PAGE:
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Ecological Services Program in the Upper Midwest


Removal of Alcott Street Dam

benefits Michigan’s Portage Creek

Alcott street dam

Alcott Street dam.

Photo by Lisa Williams; U.S. Fish and Wildlife Service


As part of the Natural Resource Damage Assessment for the Superfund site along the Kalamazoo River in Kalamazoo, Michigan, trustees are working to remove the Alcott Street Dam and restore about 3,000 feet of Portage Creek.


Removal of the 90-year-old dam is underway and is expected to be complete later this year. Trustees plan to remove the dam along with the associated infrastructure so that they can create a natural creek bed with a rocky riffle. Additional riffles will be installed along the creek to lessen the steep drop in elevation at the dam. About 50,000 cubic yards of material will be removed to help shape the new channel, provide a clean creek bottom and banks, and increase floodplain capacity in the area. Native vegetation will be planted along the banks and in the floodplain.


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Kalamazoo River Natural Resource Damage Assessment and Restoration


Partners tackle another lead mining restoration project in Missouri




Partners planted 550 small trees as part of a restoration project on a former mining area in southeast Missouri.

Trustees for Natural Resource Damage Assessment and Restoration in Missouri, including the Missouri Department of Natural Resources and the Service, have begun another project in the southeast Missouri lead mining district. In December of 2017, trustees started work on the restoration of the Little St. Francis River chat pile, planting more than 550 container-grown trees at the site of a remediated lead mine in Fredericktown.


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Great Lakes Restoration Initiative funds help acquire Door County natural area



GLRI funding helped TNC purchase boreal forest habitat in Door County, Wisconsin.

A recent purchase by The Nature Conservancy will protect nearly 400 acres of coastal boreal forest in Door County, Wisconsin. The acquisition, funded in part by the Great Lakes Restoration Initiative, is in an area surrounded by the Baileys Harbor Boreal Forest and Wetlands State Natural Area. Once the land is designated as a state natural area, it will almost double the size of this unique and diverse natural area. The acquisition also improves public access to the state natural area by connecting once-isolated parcels of land.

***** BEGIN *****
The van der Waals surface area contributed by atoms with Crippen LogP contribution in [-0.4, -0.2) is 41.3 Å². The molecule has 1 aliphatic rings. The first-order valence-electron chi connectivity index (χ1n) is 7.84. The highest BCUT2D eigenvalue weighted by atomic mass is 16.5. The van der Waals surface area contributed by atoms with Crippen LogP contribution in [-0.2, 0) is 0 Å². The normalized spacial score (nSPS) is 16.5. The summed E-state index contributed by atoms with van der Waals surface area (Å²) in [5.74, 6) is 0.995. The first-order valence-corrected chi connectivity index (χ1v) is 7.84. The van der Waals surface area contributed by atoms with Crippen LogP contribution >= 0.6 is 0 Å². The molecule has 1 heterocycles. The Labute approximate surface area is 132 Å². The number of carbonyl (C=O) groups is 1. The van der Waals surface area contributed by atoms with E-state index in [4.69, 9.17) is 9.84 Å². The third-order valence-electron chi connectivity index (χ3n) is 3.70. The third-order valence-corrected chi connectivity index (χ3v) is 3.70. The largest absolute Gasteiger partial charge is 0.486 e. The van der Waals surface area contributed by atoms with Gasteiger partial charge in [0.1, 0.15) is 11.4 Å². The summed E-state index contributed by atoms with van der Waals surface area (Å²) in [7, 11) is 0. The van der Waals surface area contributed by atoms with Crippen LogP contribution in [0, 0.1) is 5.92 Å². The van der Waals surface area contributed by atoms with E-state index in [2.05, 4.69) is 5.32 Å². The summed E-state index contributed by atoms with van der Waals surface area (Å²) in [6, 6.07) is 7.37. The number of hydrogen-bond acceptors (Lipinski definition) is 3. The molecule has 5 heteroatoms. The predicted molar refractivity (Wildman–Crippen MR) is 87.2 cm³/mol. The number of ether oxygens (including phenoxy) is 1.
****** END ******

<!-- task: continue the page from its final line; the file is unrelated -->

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A River Righted



Ceresco Green Park

On July 25, 2010, Enbridge's Lakehead pipeline ruptured near the city of Marshall in southern Michigan and released toxic crude oil into a nearby wetland. More than 840,000 gallons of oil flowed down Talmadge Creek through 38 miles of the Kalamazoo River. This section of the Kalamazoo had to be closed to the public for the remainder of 2010 and all of 2011. Parts of the Kalamazoo River were eventually re-opened for recreational use in select areas in 2012, but were closed again in other areas for additional dredging to remove oiled sediments in 2013 and 2014. The people and communities close to the river, such as Battle Creek and Marshall, lost significant recreational opportunities due to the oil spill.


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Story Map: River of Recent Return


New Tech for Counting Wintering Monarchs


Clusters of overwintering butterflies in California.

North American monarch butterflies undertake an annual migration phenomenon that results in densely clustered overwintering colonies at sites in California and Mexico. Numbers of overwintering monarchs can reach up to tens of thousands of monarchs per site in California to tens of millions of monarchs per site in Mexico. Overwintering population estimates are the primary means for monitoring the North American monarch population—information that is increasingly important given long-term population declines observed since monitoring began in the early 1990s. With thousands or millions of monarchs clustered on a few trees, precise estimates of their population can be difficult.


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Light it up? In-situ burning as a possible tactic for oil spills in the Great Lakes

Bridge of Machinac

Is it better to clean up an oil spill using traditional methods of deploying booms and skimming the surface? Or is burning the oil in place the way to go? This summer, Lisa Williams from the Michigan Ecological Service Field Office took part in EPA’s Regional Response Team site-specific in-situ burn workshop in Mackinaw City, Mich. The goal of the meeting was to discuss the feasibility of using in-place burning as an oil spill response technique in the Great Lakes region, specifically the Straits of Mackinac.


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Shauna Marquardt recognized for protection of Sodalis Nature Preserve



Shauna Marquardt

On April 30, 2017, Shauna Marquardt of the Missouri Ecological Services Field Office, was awarded the Missouri Speleological Survey's Tex Yokum Certificate of Appreciation. The certificate is given as a way to express gratitude to recipients for their support of the Survey’s goals, which include recording and conserving the caves of Missouri.


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We have Ecological Services Field Offices in each of the eight upper Midwest States. For project reviews, Section 7 consultation, or information about endangered species that you do not find on this site, please contact the Field Office in your state.



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Last updated: April 9, 2018